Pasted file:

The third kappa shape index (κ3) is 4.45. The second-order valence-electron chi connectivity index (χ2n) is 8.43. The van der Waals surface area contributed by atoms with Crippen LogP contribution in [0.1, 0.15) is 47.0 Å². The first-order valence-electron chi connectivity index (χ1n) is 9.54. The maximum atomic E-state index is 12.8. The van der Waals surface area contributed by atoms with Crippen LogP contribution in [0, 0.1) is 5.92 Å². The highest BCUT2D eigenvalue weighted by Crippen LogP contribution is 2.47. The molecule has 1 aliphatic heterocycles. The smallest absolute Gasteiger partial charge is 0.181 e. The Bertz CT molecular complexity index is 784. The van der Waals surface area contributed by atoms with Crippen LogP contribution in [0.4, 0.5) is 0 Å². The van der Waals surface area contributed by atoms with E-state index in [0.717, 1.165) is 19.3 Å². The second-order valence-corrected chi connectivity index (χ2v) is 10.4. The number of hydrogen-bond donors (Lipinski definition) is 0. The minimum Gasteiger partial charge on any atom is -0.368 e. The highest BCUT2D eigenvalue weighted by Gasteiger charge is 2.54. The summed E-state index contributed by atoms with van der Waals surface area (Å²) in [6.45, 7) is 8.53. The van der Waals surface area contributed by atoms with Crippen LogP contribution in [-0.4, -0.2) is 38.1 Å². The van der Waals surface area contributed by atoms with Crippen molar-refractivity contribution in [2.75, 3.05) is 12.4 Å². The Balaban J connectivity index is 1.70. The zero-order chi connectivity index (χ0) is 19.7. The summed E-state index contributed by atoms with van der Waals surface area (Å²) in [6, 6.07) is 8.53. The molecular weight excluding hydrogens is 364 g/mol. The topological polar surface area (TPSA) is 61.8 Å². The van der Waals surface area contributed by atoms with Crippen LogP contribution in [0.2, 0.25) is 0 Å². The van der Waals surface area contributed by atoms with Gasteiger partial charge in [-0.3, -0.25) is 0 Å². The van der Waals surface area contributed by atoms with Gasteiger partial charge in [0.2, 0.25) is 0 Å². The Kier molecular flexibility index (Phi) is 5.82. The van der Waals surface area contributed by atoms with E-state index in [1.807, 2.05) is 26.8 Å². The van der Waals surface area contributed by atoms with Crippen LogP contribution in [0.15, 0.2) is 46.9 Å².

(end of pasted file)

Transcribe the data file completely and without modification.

The third kappa shape index (κ3) is 4.45. The second-order valence-electron chi connectivity index (χ2n) is 8.43. The van der Waals surface area contributed by atoms with Crippen LogP contribution in [0.1, 0.15) is 47.0 Å². The first-order valence-electron chi connectivity index (χ1n) is 9.54. The maximum atomic E-state index is 12.8. The van der Waals surface area contributed by atoms with Crippen LogP contribution in [0, 0.1) is 5.92 Å². The highest BCUT2D eigenvalue weighted by Crippen LogP contribution is 2.47. The molecule has 1 aliphatic heterocycles. The smallest absolute Gasteiger partial charge is 0.181 e. The Bertz CT molecular complexity index is 784. The van der Waals surface area contributed by atoms with Crippen LogP contribution in [0.4, 0.5) is 0 Å². The van der Waals surface area contributed by atoms with E-state index in [0.717, 1.165) is 19.3 Å². The second-order valence-corrected chi connectivity index (χ2v) is 10.4. The number of hydrogen-bond donors (Lipinski definition) is 0. The minimum Gasteiger partial charge on any atom is -0.368 e. The highest BCUT2D eigenvalue weighted by Gasteiger charge is 2.54. The summed E-state index contributed by atoms with van der Waals surface area (Å²) in [6.45, 7) is 8.53. The van der Waals surface area contributed by atoms with Crippen LogP contribution in [-0.4, -0.2) is 38.1 Å². The van der Waals surface area contributed by atoms with Crippen molar-refractivity contribution in [2.75, 3.05) is 12.4 Å². The Balaban J connectivity index is 1.70. The zero-order chi connectivity index (χ0) is 19.7. The summed E-state index contributed by atoms with van der Waals surface area (Å²) in [6, 6.07) is 8.53. The molecular weight excluding hydrogens is 364 g/mol. The topological polar surface area (TPSA) is 61.8 Å². The van der Waals surface area contributed by atoms with Crippen LogP contribution in [0.2, 0.25) is 0 Å². The van der Waals surface area contributed by atoms with Gasteiger partial charge in [-0.3, -0.25) is 0 Å². The van der Waals surface area contributed by atoms with Gasteiger partial charge in [0.2, 0.25) is 0 Å². The Kier molecular flexibility index (Phi) is 5.82. The van der Waals surface area contributed by atoms with E-state index in [1.807, 2.05) is 26.8 Å². The van der Waals surface area contributed by atoms with Crippen LogP contribution in [0.15, 0.2) is 46.9 Å².